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"# Generate training and test data\nnum_training = 200\nnum_test = 2000\n\nXdata, y_train = circle(num_training)\nX_train = np.hstack((Xdata, np.zeros((Xdata.shape[0], 1), requires_grad=False)))\n\nXtest, y_test = circle(num_test)\nX_test = np.hstack((Xtest, np.zeros((Xtest.shape[0], 1), requires_grad=False)))\n\n\n# Train using Adam optimizer and evaluate the classifier\nnum_layers = 3\nlearning_rate = 0.6\nepochs = 10\nbatch_size = 32\n\nopt = AdamOptimizer(learning_rate, beta1=0.9, beta2=0.999)\n\n# initialize random weights\nparams = np.random.uniform(size=(num_layers, 3), requires_grad=True)\n\npredicted_train, fidel_train = test(params, X_train, y_train, state_labels)\naccuracy_train = accuracy_score(y_train, predicted_train)\n\npredicted_test, fidel_test = test(params, X_test, y_test, state_labels)\naccuracy_test = accuracy_score(y_test, predicted_test)\n\n# save predictions with random weights for comparison\ninitial_predictions = predicted_test\n\nloss = cost(params, X_test, y_test, state_labels)\n\nprint(\n \"Epoch: {:2d} | Cost: {:3f} | Train accuracy: {:3f} | Test Accuracy: {:3f}\".format(\n 0, loss, accuracy_train, accuracy_test\n )\n)\n\nfor it in range(epochs):\n for Xbatch, ybatch in iterate_minibatches(X_train, y_train, batch_size=batch_size):\n params, _, _, _ = opt.step(cost, params, Xbatch, ybatch, state_labels)\n\n predicted_train, fidel_train = test(params, X_train, y_train, state_labels)\n accuracy_train = accuracy_score(y_train, predicted_train)\n loss = cost(params, X_train, y_train, state_labels)\n\n predicted_test, fidel_test = test(params, X_test, y_test, state_labels)\n accuracy_test = accuracy_score(y_test, predicted_test)\n res = [it + 1, loss, accuracy_train, accuracy_test]\n print(\n \"Epoch: {:2d} | Loss: {:3f} | Train accuracy: {:3f} | Test accuracy: {:3f}\".format(\n *res\n )\n )"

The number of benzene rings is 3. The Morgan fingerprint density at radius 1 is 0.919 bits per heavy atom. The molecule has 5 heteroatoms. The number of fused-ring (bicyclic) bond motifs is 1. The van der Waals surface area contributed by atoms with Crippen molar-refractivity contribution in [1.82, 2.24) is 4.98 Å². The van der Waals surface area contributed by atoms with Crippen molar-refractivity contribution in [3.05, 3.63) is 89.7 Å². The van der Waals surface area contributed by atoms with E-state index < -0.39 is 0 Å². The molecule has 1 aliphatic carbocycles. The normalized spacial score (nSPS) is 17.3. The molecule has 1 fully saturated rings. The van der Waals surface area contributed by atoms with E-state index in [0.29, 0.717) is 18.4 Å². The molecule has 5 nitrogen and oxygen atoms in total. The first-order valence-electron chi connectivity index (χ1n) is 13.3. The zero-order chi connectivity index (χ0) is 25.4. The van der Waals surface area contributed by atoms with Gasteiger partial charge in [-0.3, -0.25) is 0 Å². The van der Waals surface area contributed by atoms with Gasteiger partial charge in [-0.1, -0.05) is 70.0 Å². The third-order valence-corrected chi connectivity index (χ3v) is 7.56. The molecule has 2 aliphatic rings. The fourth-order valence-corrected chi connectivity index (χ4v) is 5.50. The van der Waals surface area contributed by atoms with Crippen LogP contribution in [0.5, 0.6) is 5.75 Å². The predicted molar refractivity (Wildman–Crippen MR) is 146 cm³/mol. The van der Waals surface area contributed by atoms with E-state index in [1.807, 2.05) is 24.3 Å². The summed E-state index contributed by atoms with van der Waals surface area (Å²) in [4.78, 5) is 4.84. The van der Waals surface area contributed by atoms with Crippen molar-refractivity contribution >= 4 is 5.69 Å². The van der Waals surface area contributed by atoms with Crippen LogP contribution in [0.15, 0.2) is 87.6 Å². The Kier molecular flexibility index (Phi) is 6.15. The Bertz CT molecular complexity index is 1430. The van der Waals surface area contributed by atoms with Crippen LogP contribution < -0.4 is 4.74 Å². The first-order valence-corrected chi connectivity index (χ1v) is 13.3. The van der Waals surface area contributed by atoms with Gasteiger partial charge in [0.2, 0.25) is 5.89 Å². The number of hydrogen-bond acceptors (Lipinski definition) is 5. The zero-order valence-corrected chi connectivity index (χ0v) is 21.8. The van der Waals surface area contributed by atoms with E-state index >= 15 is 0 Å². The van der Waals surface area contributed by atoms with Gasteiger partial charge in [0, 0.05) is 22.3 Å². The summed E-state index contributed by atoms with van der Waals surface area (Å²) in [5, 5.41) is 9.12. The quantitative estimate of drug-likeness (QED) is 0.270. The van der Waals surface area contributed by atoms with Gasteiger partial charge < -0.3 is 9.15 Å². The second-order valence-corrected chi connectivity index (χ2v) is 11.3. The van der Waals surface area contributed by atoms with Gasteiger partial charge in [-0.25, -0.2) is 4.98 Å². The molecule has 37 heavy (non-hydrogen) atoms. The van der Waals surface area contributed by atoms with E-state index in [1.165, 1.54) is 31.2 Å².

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"Results\n=======\n"
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"print(\n \"Cost: {:3f} | Train accuracy {:3f} | Test Accuracy : {:3f}\".format(\n loss, accuracy_train, accuracy_test\n )\n)\n\nprint(\"Learned weights\")\nfor i in range(num_layers):\n print(\"Layer {}: {}\".format(i, params[i]))\n\n\nfig, axes = plt.subplots(1, 3, figsize=(10, 3))\nplot_data(X_test, initial_predictions, fig, axes[0])\nplot_data(X_test, predicted_test, fig, axes[1])\nplot_data(X_test, y_test, fig, axes[2])\naxes[0].set_title(\"Predictions with random weights\")\naxes[1].set_title(\"Predictions after training\")\naxes[2].set_title(\"True test data\")\nplt.tight_layout()\nplt.show()"
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"References\n==========\n\n\\[1\\] P\u00e9rez-Salinas, Adri\u00e1n, et al. \\\"Data re-uploading for a universal\nquantum classifier.\\\" arXiv preprint arXiv:1907.02085 (2019).\n\n\\[2\\] Kingma, Diederik P., and Ba, J. \\\"Adam: A method for stochastic\noptimization.\\\" arXiv preprint arXiv:1412.6980 (2014).\n\n\\[3\\] Liu, Dong C., and Nocedal, J. \\\"On the limited memory BFGS method\nfor large scale optimization.\\\" Mathematical programming 45.1-3 (1989):\n503-528.\n"